The Croods skews young as far as audience appeal goes. Three-to eight-year-olds will be entranced by the latest DreamWorks movie that urges them to not be afraid of change and to embrace new ideas. In other words, the future is coming, and there’s no reason to dwell in the past. In fact, staying stuck in the past might just get you killed. Overall, the film’s simple, unassuming story and visually appealing imagery will thrill young children and charm (or perhaps slightly bore) their parents.
The film follows a Neanderthal family (possibly the last one in existence) who are struggling to survive and are led by parents Grug (Nicolas Cage) and Ugga (Catherine Keener), who raise their children — spitfire teenager Eep (Emma Stone) and slow-on-the-draw Thunk (Clark Duke) — to “never not be afraid” because fear is essential to survival in their disappearing world. The plan works for awhile, but times are a changin,’ and there’s occasionally good reason to bend the rules.
One fine evening, restless and rebellious Eep decides to stretch her legs (against her father’s wishes) and go exploring outside the family cave. She meets the more evolved (from a humanoid standpoint) Guy (Ryan Reynolds), whose best friend is a sloth. Guy not only gives Eep the warmies but also teaches her about fire and functions as a sort of prophet of doom. Guy realizes that the earth’s surface is changing, and volcanic activity will soon arrive and will wipe out the Crood family just like their former, fellow Neanderthals if they refuse to step outside of that cave and move to higher ground.
Following this fateful meeting, the Crood family (including a crotchety Grandma, voiced by Cloris Leachman) soon find themselves dodging natural disaster. With the family cave destroyed, the Croods have no choice but to begrudgingly place their faith in Guy, who leads them through various landscapes ranging from desert to forest. The ride is fun if not groundbreaking, and this movie echoes the appeal (as well as the historical leniency) of the Ice Age franchise in that the humor is broad, physical and slapstick-oriented, and the jokes are silly but not sophisticated, which is fine.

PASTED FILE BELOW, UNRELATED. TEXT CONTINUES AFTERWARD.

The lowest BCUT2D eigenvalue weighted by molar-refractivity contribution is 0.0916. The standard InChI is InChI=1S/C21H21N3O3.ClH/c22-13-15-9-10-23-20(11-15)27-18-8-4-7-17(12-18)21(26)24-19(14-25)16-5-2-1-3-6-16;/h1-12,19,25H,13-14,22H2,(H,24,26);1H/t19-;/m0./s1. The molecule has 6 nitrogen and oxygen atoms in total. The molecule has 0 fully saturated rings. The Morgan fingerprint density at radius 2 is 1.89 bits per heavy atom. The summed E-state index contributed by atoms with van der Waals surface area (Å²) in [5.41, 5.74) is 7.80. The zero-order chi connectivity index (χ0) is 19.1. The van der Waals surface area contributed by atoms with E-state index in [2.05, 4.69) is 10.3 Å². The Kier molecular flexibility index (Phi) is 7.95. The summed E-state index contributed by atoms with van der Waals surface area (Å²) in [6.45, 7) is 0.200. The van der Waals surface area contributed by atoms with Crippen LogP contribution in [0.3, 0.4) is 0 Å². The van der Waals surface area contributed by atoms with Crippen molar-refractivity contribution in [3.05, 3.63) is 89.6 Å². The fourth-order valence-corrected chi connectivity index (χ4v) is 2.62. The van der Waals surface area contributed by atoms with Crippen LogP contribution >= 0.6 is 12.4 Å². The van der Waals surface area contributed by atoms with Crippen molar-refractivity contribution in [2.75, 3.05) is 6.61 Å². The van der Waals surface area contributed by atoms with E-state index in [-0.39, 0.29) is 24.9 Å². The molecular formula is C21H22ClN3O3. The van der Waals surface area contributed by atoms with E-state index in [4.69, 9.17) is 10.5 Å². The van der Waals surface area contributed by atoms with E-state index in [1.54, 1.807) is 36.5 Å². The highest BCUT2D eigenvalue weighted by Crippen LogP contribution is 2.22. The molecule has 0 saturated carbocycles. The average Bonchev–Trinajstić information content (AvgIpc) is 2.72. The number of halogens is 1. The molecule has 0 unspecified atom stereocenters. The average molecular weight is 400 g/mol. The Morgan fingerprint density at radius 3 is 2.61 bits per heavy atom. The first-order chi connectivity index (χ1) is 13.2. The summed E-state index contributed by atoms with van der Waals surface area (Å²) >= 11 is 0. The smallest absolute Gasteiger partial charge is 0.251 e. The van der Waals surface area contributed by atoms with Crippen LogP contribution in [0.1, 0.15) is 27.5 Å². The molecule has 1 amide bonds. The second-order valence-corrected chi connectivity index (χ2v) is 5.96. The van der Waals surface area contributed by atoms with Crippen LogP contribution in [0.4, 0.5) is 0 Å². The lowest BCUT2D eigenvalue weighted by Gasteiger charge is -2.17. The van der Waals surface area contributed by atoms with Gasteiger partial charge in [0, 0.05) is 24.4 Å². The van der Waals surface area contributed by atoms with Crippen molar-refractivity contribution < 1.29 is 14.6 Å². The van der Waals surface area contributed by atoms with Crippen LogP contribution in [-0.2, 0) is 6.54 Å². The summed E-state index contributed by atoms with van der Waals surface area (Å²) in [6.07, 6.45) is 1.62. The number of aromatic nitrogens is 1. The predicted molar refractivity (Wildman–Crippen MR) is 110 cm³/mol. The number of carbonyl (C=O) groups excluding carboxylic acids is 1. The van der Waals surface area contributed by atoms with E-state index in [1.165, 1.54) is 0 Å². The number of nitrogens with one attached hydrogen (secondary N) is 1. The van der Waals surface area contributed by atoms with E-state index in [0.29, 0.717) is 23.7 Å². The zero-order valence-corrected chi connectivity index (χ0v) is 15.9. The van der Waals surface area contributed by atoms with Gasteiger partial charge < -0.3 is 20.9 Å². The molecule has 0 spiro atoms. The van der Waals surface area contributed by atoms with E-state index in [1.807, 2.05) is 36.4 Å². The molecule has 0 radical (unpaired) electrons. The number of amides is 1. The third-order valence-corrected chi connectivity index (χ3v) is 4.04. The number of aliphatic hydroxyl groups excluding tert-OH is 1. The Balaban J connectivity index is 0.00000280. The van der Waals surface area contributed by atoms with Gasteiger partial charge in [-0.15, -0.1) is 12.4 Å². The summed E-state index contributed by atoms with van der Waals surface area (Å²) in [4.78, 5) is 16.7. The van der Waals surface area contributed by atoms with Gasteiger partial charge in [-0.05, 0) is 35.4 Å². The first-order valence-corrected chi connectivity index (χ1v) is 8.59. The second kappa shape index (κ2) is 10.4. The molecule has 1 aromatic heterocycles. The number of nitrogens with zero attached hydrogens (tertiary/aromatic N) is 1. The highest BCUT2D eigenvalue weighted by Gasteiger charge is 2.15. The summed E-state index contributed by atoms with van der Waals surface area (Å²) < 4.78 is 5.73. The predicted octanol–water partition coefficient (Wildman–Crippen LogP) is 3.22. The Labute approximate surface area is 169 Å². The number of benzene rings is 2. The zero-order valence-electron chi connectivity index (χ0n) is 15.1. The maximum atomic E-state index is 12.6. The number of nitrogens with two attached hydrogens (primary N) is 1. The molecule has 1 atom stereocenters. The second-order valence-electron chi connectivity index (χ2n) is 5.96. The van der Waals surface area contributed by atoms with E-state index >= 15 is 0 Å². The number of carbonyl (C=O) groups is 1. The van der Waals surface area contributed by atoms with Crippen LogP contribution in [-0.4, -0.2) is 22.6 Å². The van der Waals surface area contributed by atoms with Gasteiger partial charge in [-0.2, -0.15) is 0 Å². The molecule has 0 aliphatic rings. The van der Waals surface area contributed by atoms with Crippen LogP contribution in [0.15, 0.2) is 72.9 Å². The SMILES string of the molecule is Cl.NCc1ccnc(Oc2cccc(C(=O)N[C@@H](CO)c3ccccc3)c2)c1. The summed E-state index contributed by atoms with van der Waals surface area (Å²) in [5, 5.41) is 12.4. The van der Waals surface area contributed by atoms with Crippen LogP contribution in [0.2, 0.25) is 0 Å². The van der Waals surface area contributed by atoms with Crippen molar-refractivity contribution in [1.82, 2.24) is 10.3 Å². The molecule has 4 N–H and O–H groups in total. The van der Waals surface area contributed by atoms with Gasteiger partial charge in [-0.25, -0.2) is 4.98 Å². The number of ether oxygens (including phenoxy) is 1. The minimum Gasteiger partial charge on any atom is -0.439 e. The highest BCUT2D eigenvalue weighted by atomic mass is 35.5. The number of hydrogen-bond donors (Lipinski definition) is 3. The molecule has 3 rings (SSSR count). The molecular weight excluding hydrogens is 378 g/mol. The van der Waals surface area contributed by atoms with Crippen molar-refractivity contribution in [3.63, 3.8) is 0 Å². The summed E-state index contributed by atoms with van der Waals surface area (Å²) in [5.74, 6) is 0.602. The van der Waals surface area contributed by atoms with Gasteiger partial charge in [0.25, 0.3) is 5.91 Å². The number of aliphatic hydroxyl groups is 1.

Clearly drumming for a franchise, The Croods may get there but not because it’s a particuarly good movie. It is, however, a decent way to babysit the chillens while parents mentally check out for awhile. The film is adapted from a story by John Cleese, so it doesn’t arrive without a certain charm and a kernel of wit that (sadly) gets lost in the mayhem of lots of sh*t flying towards the screen and towards our titular family, a Guy,
and a pizza place and a sloth. The story is threadbare and follows the family on their “roadtrip” as action quickly takes over and builds a steady momentum that somehow manages not to be obnoxious as it smoothly guides the film in a well-paced manner.
While both Ugga and Grandma get relegated to caricature as far as female characters go, young girls will love Eep, and their parents won’t mind since this character is not a poorly drawn doormat but a strong, willful, resourceful young lady who can also kick some serious ass. Adults will appreciate that Nicolas Cage reels in his usual exaggerated persona for the duration of the film. Nic is great in small does, but no one wants to see or hear him lose his shit in a kiddie flick.
The animation is a mixed bag. While the settings and landscapes are rendered beautifully, the characters look busted. Even though the neanderthals aren’t much to look at, the crazy assorted animals (piranha birds, cats colored like parrots, dogs that could double as crocodiles, whales with legs) are excellent targets for your gaze.
Ultimately, The Croods is a fun, harmless movie that carries a decent message (embrace change) and delivers the right amount of emotion even if the humor and story aren’t very sophisticated. If there’s a character struggle to be found at all, it’s between Grug and Guy and the effort to balance old and new ways of living. It ain’t rocket science, but it doesn’t need to be. The Croods will be back, so embrace the change and move to higher ground yourself.
Agent Bedhead lives in Tulsa, Oklahoma. She and her little black heart can be found at Celebitchy.